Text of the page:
This week Bob Dylan was awarded the Nobel Prize in Literature for “creating a new form of poetic expression” in songwriting, which he undoubtedly did. Almost single-handedly Dylan brought to popular music a new perspective of intellectualised exploration of the human experience. When John Lennon heard Freewheelin’ moon-in-june lyricism was over. Dylan is the man who made pop music grow up from teeny-bop to an exuberant, exciting young adulthood. For that he deserves the prize. However, we cannot pretend the decision is not controversial. Is his storytelling as good as Steinbeck? No. Is his craft as masterful as TS Eliot’s? No. Far from it, in fact. But Bob Dylan changed the world – one could even confidently argue Dylan is the most influential figure ever to win this most esteemed of literary honours. Questions are raised over whether Dylan really displays in his work the gravity the award usually demands. This may be snobbery, but it is still worth arguing over. Dylan did, after all, write the three greatest nonsense works of the 20th century in Bringing It All Back Home (1965), Highway 61 Revisited (1965), and Blonde on Blonde (1966). Is nonsense valuable? It is when it’s teaching generations how to express themselves. Asked once on a radio phone-in show why his songs were so long, Dylan replied, “I get paid by the word.” So is Dylan the right man for the award? Well, giving it to a “song and dance man” is perhaps a bit silly. But also he probably deserves it more than anyone in the history of the Nobel prize. And that contradiction is very Dylan-esque.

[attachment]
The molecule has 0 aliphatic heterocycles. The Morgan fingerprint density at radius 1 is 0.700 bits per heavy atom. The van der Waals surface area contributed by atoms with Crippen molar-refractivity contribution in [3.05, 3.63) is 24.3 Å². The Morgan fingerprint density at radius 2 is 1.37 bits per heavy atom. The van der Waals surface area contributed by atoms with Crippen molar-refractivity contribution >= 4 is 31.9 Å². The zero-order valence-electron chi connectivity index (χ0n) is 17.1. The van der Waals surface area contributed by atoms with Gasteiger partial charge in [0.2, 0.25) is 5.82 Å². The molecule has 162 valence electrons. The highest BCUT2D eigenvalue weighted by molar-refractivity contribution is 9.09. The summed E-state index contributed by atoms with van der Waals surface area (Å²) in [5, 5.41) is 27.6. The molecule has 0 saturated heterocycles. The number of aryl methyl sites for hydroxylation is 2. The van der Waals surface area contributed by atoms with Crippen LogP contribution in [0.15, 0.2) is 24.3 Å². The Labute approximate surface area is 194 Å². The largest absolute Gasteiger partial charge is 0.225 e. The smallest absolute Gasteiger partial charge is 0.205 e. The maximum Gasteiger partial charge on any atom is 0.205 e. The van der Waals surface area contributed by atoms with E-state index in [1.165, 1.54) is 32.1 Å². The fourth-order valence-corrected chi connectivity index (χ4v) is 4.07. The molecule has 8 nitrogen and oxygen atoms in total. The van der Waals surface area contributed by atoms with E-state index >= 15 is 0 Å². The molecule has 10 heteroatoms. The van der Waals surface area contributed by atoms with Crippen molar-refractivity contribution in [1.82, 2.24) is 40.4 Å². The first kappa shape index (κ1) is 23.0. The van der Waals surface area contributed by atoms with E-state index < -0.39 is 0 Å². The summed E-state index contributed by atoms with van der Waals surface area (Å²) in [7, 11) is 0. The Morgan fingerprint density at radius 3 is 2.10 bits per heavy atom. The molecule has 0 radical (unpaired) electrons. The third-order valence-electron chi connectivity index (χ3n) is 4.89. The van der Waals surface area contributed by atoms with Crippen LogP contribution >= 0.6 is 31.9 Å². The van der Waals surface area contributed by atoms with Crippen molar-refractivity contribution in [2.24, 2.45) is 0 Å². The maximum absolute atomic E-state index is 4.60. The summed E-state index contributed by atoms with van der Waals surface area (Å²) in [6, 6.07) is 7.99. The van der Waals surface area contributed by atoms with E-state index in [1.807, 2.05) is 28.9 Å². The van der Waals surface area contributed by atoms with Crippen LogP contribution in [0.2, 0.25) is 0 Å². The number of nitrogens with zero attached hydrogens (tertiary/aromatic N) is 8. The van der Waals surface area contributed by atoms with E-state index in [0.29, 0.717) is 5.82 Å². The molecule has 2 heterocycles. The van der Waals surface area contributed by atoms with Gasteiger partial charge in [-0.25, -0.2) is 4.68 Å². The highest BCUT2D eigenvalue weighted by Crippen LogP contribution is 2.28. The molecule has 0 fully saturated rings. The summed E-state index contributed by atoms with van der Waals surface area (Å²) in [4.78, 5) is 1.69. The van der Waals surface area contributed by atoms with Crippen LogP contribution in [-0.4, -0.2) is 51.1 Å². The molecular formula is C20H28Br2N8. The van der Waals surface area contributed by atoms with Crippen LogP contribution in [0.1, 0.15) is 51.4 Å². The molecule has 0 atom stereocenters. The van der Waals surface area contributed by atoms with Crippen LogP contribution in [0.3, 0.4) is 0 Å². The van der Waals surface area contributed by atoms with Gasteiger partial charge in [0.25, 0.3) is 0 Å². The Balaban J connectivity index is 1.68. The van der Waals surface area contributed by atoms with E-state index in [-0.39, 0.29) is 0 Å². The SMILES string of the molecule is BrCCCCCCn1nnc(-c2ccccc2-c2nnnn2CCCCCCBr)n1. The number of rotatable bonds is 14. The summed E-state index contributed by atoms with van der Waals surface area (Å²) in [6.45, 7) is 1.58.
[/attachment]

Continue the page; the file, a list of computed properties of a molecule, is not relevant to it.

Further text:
But, while the world continues to argue this way and that over whether Dylan is a worthy winner of the Nobel Prize, here at Wales Arts Review we’ll just be playing his records. And here is a special playlist of Dylan favourites which we think settles the argument (and, yes, before you start, we know he didn’t write “Baby, Let Me Follow You Down”).